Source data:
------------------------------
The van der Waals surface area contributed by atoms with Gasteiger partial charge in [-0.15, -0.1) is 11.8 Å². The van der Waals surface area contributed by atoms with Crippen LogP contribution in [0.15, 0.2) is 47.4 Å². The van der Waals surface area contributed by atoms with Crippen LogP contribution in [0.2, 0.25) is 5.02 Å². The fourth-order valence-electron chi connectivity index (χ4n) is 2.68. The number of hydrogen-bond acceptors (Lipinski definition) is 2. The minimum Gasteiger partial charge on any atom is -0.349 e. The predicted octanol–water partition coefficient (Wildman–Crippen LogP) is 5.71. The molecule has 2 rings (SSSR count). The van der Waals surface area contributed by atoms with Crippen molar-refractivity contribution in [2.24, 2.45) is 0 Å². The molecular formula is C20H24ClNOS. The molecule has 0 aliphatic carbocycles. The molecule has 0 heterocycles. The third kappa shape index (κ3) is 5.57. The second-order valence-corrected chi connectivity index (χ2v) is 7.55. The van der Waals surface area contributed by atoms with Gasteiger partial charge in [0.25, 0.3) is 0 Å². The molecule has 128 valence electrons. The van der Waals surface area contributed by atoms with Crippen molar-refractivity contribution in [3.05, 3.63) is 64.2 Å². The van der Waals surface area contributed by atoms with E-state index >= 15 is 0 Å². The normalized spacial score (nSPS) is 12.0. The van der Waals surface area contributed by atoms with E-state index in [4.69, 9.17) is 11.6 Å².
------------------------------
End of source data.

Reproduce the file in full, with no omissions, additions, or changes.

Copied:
The van der Waals surface area contributed by atoms with Gasteiger partial charge in [-0.15, -0.1) is 11.8 Å². The van der Waals surface area contributed by atoms with Crippen LogP contribution in [0.15, 0.2) is 47.4 Å². The van der Waals surface area contributed by atoms with Crippen LogP contribution in [0.2, 0.25) is 5.02 Å². The fourth-order valence-electron chi connectivity index (χ4n) is 2.68. The number of hydrogen-bond acceptors (Lipinski definition) is 2. The minimum Gasteiger partial charge on any atom is -0.349 e. The predicted octanol–water partition coefficient (Wildman–Crippen LogP) is 5.71. The molecule has 2 rings (SSSR count). The van der Waals surface area contributed by atoms with Crippen molar-refractivity contribution in [2.24, 2.45) is 0 Å². The molecular formula is C20H24ClNOS. The molecule has 0 aliphatic carbocycles. The molecule has 0 heterocycles. The third kappa shape index (κ3) is 5.57. The second-order valence-corrected chi connectivity index (χ2v) is 7.55. The van der Waals surface area contributed by atoms with Gasteiger partial charge in [0.25, 0.3) is 0 Å². The molecule has 128 valence electrons. The van der Waals surface area contributed by atoms with Crippen molar-refractivity contribution in [3.05, 3.63) is 64.2 Å². The van der Waals surface area contributed by atoms with E-state index >= 15 is 0 Å². The normalized spacial score (nSPS) is 12.0. The van der Waals surface area contributed by atoms with E-state index in [4.69, 9.17) is 11.6 Å².